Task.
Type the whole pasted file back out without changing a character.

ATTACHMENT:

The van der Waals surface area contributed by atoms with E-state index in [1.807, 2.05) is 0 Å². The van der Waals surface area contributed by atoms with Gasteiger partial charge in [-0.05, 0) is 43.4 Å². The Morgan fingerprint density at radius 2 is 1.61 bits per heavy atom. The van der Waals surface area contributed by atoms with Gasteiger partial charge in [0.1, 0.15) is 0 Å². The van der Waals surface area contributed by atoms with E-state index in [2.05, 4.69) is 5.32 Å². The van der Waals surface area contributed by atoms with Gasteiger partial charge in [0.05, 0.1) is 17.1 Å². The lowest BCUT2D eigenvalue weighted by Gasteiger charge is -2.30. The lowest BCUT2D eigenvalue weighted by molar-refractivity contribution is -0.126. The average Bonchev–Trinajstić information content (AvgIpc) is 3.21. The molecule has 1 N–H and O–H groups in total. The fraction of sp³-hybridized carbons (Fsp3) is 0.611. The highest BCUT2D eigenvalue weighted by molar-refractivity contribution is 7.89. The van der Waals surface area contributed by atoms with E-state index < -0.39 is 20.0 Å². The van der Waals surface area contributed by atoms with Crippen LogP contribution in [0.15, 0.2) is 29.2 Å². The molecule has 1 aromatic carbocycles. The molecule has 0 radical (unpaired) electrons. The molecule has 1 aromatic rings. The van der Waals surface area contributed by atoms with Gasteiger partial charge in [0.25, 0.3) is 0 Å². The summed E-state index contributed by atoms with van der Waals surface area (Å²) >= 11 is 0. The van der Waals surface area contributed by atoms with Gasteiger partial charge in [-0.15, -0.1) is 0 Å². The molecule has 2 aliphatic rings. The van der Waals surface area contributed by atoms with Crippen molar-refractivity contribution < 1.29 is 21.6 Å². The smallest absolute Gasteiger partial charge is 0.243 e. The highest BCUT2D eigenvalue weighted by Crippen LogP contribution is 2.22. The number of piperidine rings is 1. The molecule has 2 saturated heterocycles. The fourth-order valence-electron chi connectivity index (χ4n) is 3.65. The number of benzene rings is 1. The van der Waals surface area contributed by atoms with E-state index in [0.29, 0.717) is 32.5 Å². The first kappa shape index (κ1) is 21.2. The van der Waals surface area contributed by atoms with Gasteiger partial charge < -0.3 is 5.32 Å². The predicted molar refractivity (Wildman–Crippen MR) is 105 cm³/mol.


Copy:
The van der Waals surface area contributed by atoms with E-state index in [1.807, 2.05) is 0 Å². The van der Waals surface area contributed by atoms with Gasteiger partial charge in [-0.05, 0) is 43.4 Å². The Morgan fingerprint density at radius 2 is 1.61 bits per heavy atom. The van der Waals surface area contributed by atoms with Gasteiger partial charge in [0.1, 0.15) is 0 Å². The van der Waals surface area contributed by atoms with E-state index in [2.05, 4.69) is 5.32 Å². The van der Waals surface area contributed by atoms with Gasteiger partial charge in [0.05, 0.1) is 17.1 Å². The lowest BCUT2D eigenvalue weighted by Gasteiger charge is -2.30. The lowest BCUT2D eigenvalue weighted by molar-refractivity contribution is -0.126. The average Bonchev–Trinajstić information content (AvgIpc) is 3.21. The molecule has 1 N–H and O–H groups in total. The fraction of sp³-hybridized carbons (Fsp3) is 0.611. The highest BCUT2D eigenvalue weighted by molar-refractivity contribution is 7.89. The van der Waals surface area contributed by atoms with E-state index < -0.39 is 20.0 Å². The van der Waals surface area contributed by atoms with Crippen LogP contribution in [0.15, 0.2) is 29.2 Å². The molecule has 1 aromatic carbocycles. The molecule has 0 radical (unpaired) electrons. The molecule has 1 aromatic rings. The van der Waals surface area contributed by atoms with Gasteiger partial charge in [0.25, 0.3) is 0 Å². The summed E-state index contributed by atoms with van der Waals surface area (Å²) >= 11 is 0. The van der Waals surface area contributed by atoms with Gasteiger partial charge in [-0.15, -0.1) is 0 Å². The molecule has 2 aliphatic rings. The van der Waals surface area contributed by atoms with Crippen molar-refractivity contribution < 1.29 is 21.6 Å². The smallest absolute Gasteiger partial charge is 0.243 e. The highest BCUT2D eigenvalue weighted by Crippen LogP contribution is 2.22. The number of piperidine rings is 1. The molecule has 2 saturated heterocycles. The fourth-order valence-electron chi connectivity index (χ4n) is 3.65. The number of benzene rings is 1. The van der Waals surface area contributed by atoms with E-state index in [0.29, 0.717) is 32.5 Å². The first kappa shape index (κ1) is 21.2. The van der Waals surface area contributed by atoms with Gasteiger partial charge < -0.3 is 5.32 Å². The predicted molar refractivity (Wildman–Crippen MR) is 105 cm³/mol.